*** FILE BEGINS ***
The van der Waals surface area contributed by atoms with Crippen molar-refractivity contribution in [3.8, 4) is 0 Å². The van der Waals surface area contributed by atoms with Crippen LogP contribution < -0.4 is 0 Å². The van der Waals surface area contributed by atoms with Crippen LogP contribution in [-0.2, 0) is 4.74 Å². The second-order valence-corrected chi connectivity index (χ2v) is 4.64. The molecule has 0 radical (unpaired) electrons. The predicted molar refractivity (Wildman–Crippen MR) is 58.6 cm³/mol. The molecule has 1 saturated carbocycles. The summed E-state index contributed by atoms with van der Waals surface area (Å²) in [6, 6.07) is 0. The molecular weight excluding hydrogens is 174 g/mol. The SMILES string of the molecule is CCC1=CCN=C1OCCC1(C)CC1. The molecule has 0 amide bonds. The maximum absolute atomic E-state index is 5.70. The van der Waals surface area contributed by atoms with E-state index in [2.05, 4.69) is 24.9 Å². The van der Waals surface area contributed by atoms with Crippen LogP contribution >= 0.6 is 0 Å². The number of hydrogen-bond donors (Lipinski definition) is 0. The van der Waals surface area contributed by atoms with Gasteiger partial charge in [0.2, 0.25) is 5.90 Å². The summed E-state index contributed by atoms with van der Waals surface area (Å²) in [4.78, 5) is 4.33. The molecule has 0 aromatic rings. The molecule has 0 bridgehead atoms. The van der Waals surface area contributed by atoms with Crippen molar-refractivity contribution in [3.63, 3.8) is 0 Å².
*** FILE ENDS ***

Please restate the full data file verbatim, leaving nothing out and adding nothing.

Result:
The van der Waals surface area contributed by atoms with Crippen molar-refractivity contribution in [3.8, 4) is 0 Å². The van der Waals surface area contributed by atoms with Crippen LogP contribution < -0.4 is 0 Å². The van der Waals surface area contributed by atoms with Crippen LogP contribution in [-0.2, 0) is 4.74 Å². The second-order valence-corrected chi connectivity index (χ2v) is 4.64. The molecule has 0 radical (unpaired) electrons. The predicted molar refractivity (Wildman–Crippen MR) is 58.6 cm³/mol. The molecule has 1 saturated carbocycles. The summed E-state index contributed by atoms with van der Waals surface area (Å²) in [6, 6.07) is 0. The molecular weight excluding hydrogens is 174 g/mol. The SMILES string of the molecule is CCC1=CCN=C1OCCC1(C)CC1. The molecule has 0 amide bonds. The maximum absolute atomic E-state index is 5.70. The van der Waals surface area contributed by atoms with E-state index in [2.05, 4.69) is 24.9 Å². The van der Waals surface area contributed by atoms with Crippen LogP contribution >= 0.6 is 0 Å². The number of hydrogen-bond donors (Lipinski definition) is 0. The van der Waals surface area contributed by atoms with Gasteiger partial charge in [0.2, 0.25) is 5.90 Å². The summed E-state index contributed by atoms with van der Waals surface area (Å²) in [4.78, 5) is 4.33. The molecule has 0 aromatic rings. The molecule has 0 bridgehead atoms. The van der Waals surface area contributed by atoms with Crippen molar-refractivity contribution in [3.63, 3.8) is 0 Å².